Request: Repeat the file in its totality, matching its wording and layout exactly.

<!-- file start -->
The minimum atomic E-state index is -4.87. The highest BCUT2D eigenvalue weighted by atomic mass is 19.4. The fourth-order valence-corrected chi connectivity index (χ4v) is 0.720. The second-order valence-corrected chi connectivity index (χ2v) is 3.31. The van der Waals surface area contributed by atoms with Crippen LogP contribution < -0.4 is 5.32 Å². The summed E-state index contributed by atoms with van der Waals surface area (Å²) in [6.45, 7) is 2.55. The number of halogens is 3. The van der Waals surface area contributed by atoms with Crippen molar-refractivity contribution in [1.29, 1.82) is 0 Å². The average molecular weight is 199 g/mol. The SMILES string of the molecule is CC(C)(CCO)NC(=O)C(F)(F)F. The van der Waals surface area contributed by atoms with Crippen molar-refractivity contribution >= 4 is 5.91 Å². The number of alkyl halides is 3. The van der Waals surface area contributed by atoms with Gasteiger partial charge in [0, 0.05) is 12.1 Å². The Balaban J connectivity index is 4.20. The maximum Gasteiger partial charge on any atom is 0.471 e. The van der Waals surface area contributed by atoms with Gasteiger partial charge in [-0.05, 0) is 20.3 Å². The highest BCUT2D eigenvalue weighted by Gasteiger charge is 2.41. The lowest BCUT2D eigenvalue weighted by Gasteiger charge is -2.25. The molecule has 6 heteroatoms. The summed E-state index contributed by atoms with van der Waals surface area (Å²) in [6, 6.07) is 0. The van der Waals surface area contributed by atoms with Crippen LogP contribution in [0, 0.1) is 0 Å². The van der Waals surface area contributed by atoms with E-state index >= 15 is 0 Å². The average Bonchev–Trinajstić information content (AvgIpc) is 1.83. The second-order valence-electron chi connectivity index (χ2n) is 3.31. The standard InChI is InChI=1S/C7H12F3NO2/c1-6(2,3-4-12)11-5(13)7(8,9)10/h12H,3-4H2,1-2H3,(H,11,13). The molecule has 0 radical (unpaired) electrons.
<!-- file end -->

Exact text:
The minimum atomic E-state index is -4.87. The highest BCUT2D eigenvalue weighted by atomic mass is 19.4. The fourth-order valence-corrected chi connectivity index (χ4v) is 0.720. The second-order valence-corrected chi connectivity index (χ2v) is 3.31. The van der Waals surface area contributed by atoms with Crippen LogP contribution < -0.4 is 5.32 Å². The summed E-state index contributed by atoms with van der Waals surface area (Å²) in [6.45, 7) is 2.55. The number of halogens is 3. The van der Waals surface area contributed by atoms with Crippen molar-refractivity contribution in [1.29, 1.82) is 0 Å². The average molecular weight is 199 g/mol. The SMILES string of the molecule is CC(C)(CCO)NC(=O)C(F)(F)F. The van der Waals surface area contributed by atoms with Crippen molar-refractivity contribution >= 4 is 5.91 Å². The number of alkyl halides is 3. The van der Waals surface area contributed by atoms with Gasteiger partial charge in [0, 0.05) is 12.1 Å². The Balaban J connectivity index is 4.20. The maximum Gasteiger partial charge on any atom is 0.471 e. The van der Waals surface area contributed by atoms with Gasteiger partial charge in [-0.05, 0) is 20.3 Å². The highest BCUT2D eigenvalue weighted by Gasteiger charge is 2.41. The lowest BCUT2D eigenvalue weighted by Gasteiger charge is -2.25. The molecule has 6 heteroatoms. The summed E-state index contributed by atoms with van der Waals surface area (Å²) in [6, 6.07) is 0. The van der Waals surface area contributed by atoms with Crippen LogP contribution in [0, 0.1) is 0 Å². The van der Waals surface area contributed by atoms with E-state index >= 15 is 0 Å². The average Bonchev–Trinajstić information content (AvgIpc) is 1.83. The second-order valence-electron chi connectivity index (χ2n) is 3.31. The standard InChI is InChI=1S/C7H12F3NO2/c1-6(2,3-4-12)11-5(13)7(8,9)10/h12H,3-4H2,1-2H3,(H,11,13). The molecule has 0 radical (unpaired) electrons.